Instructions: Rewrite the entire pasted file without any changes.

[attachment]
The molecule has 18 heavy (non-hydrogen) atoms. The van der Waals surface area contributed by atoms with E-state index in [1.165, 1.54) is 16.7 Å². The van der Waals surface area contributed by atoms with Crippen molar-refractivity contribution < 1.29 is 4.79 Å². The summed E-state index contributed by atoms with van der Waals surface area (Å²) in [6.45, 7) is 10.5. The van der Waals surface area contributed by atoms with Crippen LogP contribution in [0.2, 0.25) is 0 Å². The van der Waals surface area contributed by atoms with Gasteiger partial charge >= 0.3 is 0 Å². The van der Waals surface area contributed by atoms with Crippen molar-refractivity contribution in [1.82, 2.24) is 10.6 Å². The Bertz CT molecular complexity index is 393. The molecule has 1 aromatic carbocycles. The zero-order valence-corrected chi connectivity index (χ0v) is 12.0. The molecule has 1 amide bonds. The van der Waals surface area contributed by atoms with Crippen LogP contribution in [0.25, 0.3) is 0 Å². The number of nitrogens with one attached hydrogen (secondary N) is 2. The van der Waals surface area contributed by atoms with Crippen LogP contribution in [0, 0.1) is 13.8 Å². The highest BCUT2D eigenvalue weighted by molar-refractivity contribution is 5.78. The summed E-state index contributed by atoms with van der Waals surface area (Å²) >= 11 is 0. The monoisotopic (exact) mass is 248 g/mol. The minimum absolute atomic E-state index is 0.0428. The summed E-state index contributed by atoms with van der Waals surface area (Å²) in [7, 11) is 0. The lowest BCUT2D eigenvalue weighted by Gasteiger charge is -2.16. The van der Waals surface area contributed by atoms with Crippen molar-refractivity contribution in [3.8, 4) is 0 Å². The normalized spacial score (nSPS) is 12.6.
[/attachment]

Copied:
The molecule has 18 heavy (non-hydrogen) atoms. The van der Waals surface area contributed by atoms with E-state index in [1.165, 1.54) is 16.7 Å². The van der Waals surface area contributed by atoms with Crippen molar-refractivity contribution < 1.29 is 4.79 Å². The summed E-state index contributed by atoms with van der Waals surface area (Å²) in [6.45, 7) is 10.5. The van der Waals surface area contributed by atoms with Crippen LogP contribution in [0.2, 0.25) is 0 Å². The van der Waals surface area contributed by atoms with Gasteiger partial charge >= 0.3 is 0 Å². The van der Waals surface area contributed by atoms with Crippen molar-refractivity contribution in [1.82, 2.24) is 10.6 Å². The Bertz CT molecular complexity index is 393. The molecule has 1 aromatic carbocycles. The zero-order valence-corrected chi connectivity index (χ0v) is 12.0. The molecule has 1 amide bonds. The van der Waals surface area contributed by atoms with Crippen LogP contribution in [0.25, 0.3) is 0 Å². The number of nitrogens with one attached hydrogen (secondary N) is 2. The van der Waals surface area contributed by atoms with Crippen LogP contribution in [0, 0.1) is 13.8 Å². The highest BCUT2D eigenvalue weighted by molar-refractivity contribution is 5.78. The summed E-state index contributed by atoms with van der Waals surface area (Å²) >= 11 is 0. The monoisotopic (exact) mass is 248 g/mol. The minimum absolute atomic E-state index is 0.0428. The summed E-state index contributed by atoms with van der Waals surface area (Å²) in [7, 11) is 0. The lowest BCUT2D eigenvalue weighted by Gasteiger charge is -2.16. The van der Waals surface area contributed by atoms with Crippen molar-refractivity contribution in [3.8, 4) is 0 Å². The normalized spacial score (nSPS) is 12.6.